Thursday, December 31, 2009

Looking Back Best of 2009...

My pointless list of Best Of's ie my faves for 2009, I will attempt to keep it to things from 2009 but on occasion they may simply be things I found in 2009.

Best Personal Triumph:
Signed a two book contract with WiDo Publishing for Heroes of the Fallen and Blood of Our Fathers they also have first rights for the continuing series-which I greatly hope it will be-roughs for the next two are already started.To a lesser degree, won a general fiction contest for Dance the Ghost with Me a weird western I plan on finishing in 2010. And I did finish a Spartan novel Bless the Child which is in revision at the moment.

Best Novel I read this year: Joe Abercrombie's Last Argument of Kings. It wasn't released this year-Best Served Cold was but I liked LAOK better.

Best Non-Fiction read this year: Bruce Porter and Rod Meldrum's Prophecies and Promises. As far as I'm concerned it settles the B of M geography issue.

Best CD I bought this year: Yes, I still bought CD's this year like maybe 4 of them-the least ever since I was a kid and started buying cassette tapes. Morrissey's Years of Refusal has a couple good tracks but I can't say that they measure up to his previous works by any stretch. Lacuna Coil's Shallow Life would have to be my most listened to album of the year and I still like their 2006 Karmacode better.

Best Movie I saw in 2009: This is tough because I honestly can't think of anything that really tops stuff that's older. I may go with Inglorious Bastards. There were lots of movies that could have been great (Wolverine) but stunk. This is what happens when you stray from source material people-it sucks. I don't have high hopes for the next Conan movie either.

Best piece of Art: I bought this year. Dixon Leavitt's Stripling Warriors. Every time I walk past this in my living room I have to look at it. Bear in mind I did buy several paintings this year and also bear in mind what I can afford since I can't afford a Frazetta.

Best Musical: I saw this year: watched Grease 2 with the wife a week or two ago and had a good time doing Mystery Science Theater 3000 to it. I mean whats with Crater Face from Grease 1 still hanging around isn't he like 40 in the continuum by now? That and you see him in a Hawaiian shirt at the Luau right before he suddenly attacks it at the end. Yeah I don't really watch musicals. And could this outfit be MORE gay?

Best Graphic Novel: read this year: Props to Brandon Dayton for his Green Monk it was just too short. Props as well to IDW for re releasing the original G.I.Joe comics from the 80's those are excellent (Again movie that could have been great if it stuck to the source material but Su-Didely-Ucked!!! instead) As far as a 2009 release I am still gonna go with reprinted yet new material (to me) Savage Sword of Conan volume 6. Reprints from the black and white mag of the 70's.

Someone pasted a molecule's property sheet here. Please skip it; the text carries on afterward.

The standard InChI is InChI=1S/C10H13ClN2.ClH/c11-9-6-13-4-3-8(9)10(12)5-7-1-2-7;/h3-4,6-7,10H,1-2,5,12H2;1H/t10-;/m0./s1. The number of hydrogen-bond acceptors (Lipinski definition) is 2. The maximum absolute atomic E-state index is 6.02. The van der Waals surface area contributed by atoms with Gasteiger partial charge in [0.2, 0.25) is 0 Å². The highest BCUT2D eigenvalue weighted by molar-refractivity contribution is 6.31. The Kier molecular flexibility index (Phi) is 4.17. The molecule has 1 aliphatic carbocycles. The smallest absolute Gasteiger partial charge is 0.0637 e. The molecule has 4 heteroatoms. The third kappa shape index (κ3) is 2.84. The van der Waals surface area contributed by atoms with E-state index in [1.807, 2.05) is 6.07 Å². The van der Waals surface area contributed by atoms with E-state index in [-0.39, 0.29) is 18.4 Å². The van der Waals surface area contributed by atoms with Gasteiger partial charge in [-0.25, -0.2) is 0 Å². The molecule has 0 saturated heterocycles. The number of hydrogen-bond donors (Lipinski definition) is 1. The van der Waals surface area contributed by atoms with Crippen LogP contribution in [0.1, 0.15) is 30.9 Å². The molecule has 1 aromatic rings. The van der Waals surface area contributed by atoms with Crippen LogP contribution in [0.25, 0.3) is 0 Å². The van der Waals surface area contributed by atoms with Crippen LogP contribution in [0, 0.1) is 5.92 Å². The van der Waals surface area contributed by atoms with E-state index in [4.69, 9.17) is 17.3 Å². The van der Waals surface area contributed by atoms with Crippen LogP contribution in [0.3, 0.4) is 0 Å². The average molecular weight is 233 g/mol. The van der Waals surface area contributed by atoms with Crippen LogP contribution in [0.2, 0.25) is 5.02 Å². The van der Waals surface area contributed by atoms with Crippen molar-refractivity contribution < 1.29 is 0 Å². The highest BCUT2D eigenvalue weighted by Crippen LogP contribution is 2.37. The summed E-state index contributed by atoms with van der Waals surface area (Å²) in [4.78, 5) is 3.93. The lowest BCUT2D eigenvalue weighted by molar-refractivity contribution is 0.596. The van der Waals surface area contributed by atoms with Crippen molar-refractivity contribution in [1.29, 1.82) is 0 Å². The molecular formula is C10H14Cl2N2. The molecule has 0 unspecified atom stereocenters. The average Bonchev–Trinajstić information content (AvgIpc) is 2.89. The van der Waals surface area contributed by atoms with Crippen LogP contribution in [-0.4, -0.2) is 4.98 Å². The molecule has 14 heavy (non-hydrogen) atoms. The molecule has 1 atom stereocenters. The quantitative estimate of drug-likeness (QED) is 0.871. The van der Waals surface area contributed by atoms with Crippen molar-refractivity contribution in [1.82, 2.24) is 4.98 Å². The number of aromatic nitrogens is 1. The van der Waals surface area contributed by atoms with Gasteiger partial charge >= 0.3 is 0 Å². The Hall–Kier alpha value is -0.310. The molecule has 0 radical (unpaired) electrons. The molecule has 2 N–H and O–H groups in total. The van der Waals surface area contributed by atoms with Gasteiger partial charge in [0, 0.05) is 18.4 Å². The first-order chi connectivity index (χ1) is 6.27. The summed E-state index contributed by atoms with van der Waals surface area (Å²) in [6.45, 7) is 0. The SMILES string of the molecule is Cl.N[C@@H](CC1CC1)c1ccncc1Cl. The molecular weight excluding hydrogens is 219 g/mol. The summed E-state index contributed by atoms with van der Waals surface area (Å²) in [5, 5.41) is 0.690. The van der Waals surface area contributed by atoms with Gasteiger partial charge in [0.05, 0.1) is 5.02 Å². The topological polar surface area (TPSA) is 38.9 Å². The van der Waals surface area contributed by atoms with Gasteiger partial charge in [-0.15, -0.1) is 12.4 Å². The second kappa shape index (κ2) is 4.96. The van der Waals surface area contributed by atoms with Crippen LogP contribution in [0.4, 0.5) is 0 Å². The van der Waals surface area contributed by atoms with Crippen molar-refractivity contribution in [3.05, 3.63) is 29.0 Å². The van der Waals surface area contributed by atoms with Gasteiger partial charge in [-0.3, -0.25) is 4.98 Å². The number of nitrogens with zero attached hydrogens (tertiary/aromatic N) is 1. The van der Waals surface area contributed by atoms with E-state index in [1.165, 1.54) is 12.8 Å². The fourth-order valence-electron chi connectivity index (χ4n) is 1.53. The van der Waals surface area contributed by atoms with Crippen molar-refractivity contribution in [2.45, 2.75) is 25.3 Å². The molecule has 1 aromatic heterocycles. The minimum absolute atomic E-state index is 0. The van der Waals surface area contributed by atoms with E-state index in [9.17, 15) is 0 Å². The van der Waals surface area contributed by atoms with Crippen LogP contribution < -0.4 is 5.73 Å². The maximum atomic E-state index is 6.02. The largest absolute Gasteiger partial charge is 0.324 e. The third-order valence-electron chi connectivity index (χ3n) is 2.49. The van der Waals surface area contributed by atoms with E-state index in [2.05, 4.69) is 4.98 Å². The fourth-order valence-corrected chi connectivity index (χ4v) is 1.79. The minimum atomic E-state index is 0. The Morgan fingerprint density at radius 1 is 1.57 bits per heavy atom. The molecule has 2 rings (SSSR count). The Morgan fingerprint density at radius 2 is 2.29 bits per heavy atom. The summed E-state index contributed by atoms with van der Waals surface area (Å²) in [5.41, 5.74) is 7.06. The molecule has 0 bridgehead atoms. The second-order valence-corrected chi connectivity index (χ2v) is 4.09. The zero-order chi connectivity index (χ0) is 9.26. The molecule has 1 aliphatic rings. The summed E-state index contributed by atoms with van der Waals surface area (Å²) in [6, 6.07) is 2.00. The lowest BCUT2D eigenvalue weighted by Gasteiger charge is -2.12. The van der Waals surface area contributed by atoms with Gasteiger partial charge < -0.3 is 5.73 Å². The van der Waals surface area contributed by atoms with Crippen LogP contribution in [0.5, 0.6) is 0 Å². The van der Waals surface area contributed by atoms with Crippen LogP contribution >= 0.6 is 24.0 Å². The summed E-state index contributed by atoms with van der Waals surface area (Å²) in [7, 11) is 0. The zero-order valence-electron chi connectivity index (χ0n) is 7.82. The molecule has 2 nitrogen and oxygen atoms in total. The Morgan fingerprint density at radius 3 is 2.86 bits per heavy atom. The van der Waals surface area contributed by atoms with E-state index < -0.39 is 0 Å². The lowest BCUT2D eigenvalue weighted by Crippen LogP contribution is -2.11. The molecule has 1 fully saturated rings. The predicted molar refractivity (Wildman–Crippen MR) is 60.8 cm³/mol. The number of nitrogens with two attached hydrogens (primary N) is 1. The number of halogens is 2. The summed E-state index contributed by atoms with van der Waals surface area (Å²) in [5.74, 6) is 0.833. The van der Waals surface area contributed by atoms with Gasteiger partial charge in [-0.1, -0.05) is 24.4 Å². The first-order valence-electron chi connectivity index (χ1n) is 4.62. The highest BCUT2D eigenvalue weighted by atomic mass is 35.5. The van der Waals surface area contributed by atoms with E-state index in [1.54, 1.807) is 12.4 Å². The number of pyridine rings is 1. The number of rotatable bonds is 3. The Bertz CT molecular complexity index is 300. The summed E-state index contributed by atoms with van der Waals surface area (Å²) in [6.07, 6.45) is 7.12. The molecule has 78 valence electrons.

Best Old Book: I discovered in 2009: War Commentaries of Caesar by Julius Caesar. Liked it so much I even had to take a line for the opening quote in my novel. That and I have started my love of the ROME TV series late. Love it though, gripping speculative storytelling set within historical parameters. Got it for Christmas. Guess I can add best TV to this segment too even though the series is older. Other Best TV would have to go to History Channel for my fav shows-Monster Quest, B.C. Battles, Warriors with Terry Schapert, and Ancient Discoveries.

and finally my latest post on twitter. Unbelievable jobs I actually had (however briefly) this year: Insulation/Building Inspector, NaNo tech R&D, Gun-safe assembly line, Novelist.

Tuesday, December 29, 2009

Ages Undreamed Of vol. 2

I am amazed at the sheer amount of ancient stone effigy pipes that have been found all across America. Most seem to be small simple things yet still would have taken perhaps hundreds of man hours of creation. Like the myriad of arrowheads tossed into mounds I doubt these were merely ceremonial objects given over for rituals.

Yes ritual has a very important place in ancient life but I just can't believe every single object that looks odd to modern man must ipso-facto be a religious artifact. People smoke a lot today and they used smoke a lot anciently.

I thought I would post some of the more interesting pipes I have found and tell you to which characters in my book they belong.
This beauty is Akish-Antum's the Gadianton Grand Master and greatest antagonist of Heroes of the Fallen I like the merging of the tarantula and skull, it is truly the most bizarre of all the pipes I have come across.

This bird of prey reclining pipe is featured in chapter one. It belongs to Hiram a judge in Zarahemla.

This interesting piece belongs to Rezon, a caravan leader and self styled Fabulous prince of merchants. I mention the pipe but never actually tell the reader what it looks like-editor asked a couple times but I didn't divulge-but you faithful blog reader now know, what embarrassed Bethia to see him puffing on.

I know I say someone has a frog pipe. But I can't recall who at this moment.

Apophis the king of Tullan has a snorting dragon pipe.

Ah, I love speculative historical fantasy fiction and the true bizarre things that inspire it.

Sunday, December 27, 2009

Ballad of Bilbo Baggins

I came across this years ago but even that was years after the fact, so there are probably some people out there that still have not been subjected to this insanity so here ya go.

What's with those girl's shrugging? Is that what passed for keen dance moves back then?

Wednesday, December 23, 2009

One Horse Open SLAY!!!

One Horse Open Slay!

A Right Jolly Old Elf.

Pressure, thanks a lot Kris.

Back to our roots here.

Not gonna play any Reindeer games.

This was just for shock value so that the next one won't seem so odd.

Santa the Barbarian.

But this might be pushing some people over the edge.

I can't believe someone came up with these Ho-Ho-Ho's, let alone a martial art known as Claus Fu?

Maybe the Glen Campbell album won't sound so bad now.

This just might push me into celebrating Kwanza or Wookie Life Day.

He cost 6 million dollars he better be able to sing.Probably still not as good as when Lee Majors helped Santa out in "The Night the Reindeer Died"

I pity the fool that don't love Christmas.

Monday, December 21, 2009

Colossus of Ink